Authorities in Saudi Arabia have sentenced a journalist to five years in prison over allegations that he insulted the Saudi rulers in messages posted on Twitter.
Amnesty International said on Friday that a “notorious” counter-terrorism court convicted Alaa Brinji of several charges including “insulting the rulers (and) inciting public opinion.”
The journalist, who has been held behind bars over the past two years, was also banned from travel for eight years and has to pay a fine of 50,000 riyals (USD 13,333).
The London-based rights group further said Brinji was found guilty of blaming security officers for the killing of protesters in the Shia town of Awamiya in Saudi’s oil-rich Eastern Province, where a wave of demonstrations began in 2011 with the protesters calling for political reforms and an end to widespread discrimination.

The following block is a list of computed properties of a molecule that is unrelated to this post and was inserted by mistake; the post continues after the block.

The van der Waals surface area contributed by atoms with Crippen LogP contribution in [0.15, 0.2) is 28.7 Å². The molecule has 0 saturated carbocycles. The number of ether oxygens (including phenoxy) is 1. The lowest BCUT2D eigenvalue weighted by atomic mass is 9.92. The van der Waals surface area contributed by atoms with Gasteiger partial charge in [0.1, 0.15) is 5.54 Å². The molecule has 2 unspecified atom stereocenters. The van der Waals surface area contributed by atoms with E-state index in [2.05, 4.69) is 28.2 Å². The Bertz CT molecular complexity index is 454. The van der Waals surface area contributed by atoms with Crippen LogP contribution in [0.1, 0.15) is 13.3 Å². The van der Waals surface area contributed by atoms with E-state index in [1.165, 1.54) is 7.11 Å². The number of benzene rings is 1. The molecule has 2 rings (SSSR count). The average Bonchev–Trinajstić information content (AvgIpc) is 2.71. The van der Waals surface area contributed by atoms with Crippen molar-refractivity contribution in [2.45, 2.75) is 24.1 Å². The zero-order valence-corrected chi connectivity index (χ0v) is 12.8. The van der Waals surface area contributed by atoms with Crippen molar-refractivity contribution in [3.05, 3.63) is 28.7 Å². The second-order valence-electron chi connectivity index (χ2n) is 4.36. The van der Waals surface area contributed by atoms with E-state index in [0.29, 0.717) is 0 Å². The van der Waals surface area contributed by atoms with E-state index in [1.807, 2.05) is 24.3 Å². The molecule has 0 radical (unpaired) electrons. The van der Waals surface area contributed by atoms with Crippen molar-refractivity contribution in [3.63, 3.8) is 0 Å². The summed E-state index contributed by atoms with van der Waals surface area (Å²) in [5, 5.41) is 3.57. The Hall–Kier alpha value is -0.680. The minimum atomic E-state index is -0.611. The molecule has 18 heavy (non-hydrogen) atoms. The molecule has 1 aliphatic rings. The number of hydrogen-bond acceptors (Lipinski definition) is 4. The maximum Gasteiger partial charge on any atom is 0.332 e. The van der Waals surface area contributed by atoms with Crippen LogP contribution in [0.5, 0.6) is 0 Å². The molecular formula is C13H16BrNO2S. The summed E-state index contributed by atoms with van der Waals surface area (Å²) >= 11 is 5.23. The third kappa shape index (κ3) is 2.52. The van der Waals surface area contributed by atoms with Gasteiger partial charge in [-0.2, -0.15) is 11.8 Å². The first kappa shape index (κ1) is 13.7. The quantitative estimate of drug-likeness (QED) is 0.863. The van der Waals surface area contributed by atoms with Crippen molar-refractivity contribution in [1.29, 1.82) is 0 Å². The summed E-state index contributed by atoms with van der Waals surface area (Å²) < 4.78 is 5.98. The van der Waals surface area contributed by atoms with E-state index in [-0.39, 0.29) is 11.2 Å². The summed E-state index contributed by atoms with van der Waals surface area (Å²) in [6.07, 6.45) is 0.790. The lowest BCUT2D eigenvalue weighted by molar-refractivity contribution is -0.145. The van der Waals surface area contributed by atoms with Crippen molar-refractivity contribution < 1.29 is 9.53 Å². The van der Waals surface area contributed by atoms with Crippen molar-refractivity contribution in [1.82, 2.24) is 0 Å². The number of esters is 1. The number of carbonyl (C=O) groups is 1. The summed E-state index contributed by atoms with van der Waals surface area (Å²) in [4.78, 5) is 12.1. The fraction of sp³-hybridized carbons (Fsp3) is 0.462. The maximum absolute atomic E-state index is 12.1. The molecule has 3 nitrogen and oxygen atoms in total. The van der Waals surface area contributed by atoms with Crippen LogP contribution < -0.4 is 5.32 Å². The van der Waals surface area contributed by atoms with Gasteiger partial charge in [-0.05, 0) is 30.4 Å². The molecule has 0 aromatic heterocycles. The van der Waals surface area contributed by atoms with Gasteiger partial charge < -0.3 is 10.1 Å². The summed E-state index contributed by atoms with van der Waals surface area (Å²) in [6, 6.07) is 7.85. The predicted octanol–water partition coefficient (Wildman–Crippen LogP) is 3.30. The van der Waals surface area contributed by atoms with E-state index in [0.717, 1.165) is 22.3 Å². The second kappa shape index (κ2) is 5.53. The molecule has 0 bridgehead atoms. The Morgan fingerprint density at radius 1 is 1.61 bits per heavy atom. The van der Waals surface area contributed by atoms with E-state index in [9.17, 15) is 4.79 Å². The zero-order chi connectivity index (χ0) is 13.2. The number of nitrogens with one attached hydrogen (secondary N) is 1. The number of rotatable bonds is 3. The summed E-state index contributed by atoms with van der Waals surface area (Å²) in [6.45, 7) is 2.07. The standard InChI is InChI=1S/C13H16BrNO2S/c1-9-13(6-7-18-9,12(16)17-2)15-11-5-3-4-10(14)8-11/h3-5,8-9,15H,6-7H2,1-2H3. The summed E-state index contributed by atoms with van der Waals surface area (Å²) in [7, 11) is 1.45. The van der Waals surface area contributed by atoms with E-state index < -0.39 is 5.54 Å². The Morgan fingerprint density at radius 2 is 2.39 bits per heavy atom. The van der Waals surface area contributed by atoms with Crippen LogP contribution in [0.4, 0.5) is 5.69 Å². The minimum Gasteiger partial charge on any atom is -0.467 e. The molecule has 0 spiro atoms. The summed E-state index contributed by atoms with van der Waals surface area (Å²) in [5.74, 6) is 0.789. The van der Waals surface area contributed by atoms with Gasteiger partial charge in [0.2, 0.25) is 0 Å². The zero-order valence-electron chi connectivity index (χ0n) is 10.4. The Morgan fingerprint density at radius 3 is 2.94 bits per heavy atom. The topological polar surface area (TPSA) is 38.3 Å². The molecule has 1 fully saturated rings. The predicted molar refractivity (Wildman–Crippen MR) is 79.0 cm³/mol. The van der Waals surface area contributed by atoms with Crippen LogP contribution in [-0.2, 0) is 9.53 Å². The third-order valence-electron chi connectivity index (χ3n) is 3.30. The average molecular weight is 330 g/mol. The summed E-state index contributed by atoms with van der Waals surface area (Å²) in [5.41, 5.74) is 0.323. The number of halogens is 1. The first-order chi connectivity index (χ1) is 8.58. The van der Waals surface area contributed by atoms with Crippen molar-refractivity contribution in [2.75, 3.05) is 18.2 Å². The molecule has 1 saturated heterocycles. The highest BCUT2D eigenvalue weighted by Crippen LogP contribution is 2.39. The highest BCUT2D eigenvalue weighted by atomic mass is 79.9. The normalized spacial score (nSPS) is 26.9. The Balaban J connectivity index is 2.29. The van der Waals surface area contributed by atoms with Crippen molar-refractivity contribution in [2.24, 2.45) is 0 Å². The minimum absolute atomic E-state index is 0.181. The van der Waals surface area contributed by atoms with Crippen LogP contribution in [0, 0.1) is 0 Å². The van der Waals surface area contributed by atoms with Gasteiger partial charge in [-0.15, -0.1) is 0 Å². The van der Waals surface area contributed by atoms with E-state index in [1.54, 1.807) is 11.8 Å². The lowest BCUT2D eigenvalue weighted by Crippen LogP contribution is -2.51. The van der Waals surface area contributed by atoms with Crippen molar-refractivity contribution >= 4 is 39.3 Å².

Denouncing the sentence as “utterly shameful”, James Lynch, deputy director of Amnesty’s Middle East and North Africa program, described the journalist as “the latest victim of Saudi Arabia’s ruthless crackdown on peaceful dissent.”
Brinji has been imprisoned for peacefully exercising his legitimate right to freedom of expression, Lynch said, calling for his immediate and unconditional release.
The Persian Gulf monarchy has come under fire from international human rights organizations, which have criticized it for failing to address the rights situation in the kingdom. Critics say the country shows zero tolerance toward dissent.
According to the Committee to Protect Journalists, Saudi Arabia is the third-most restrictive country in the world for reporters.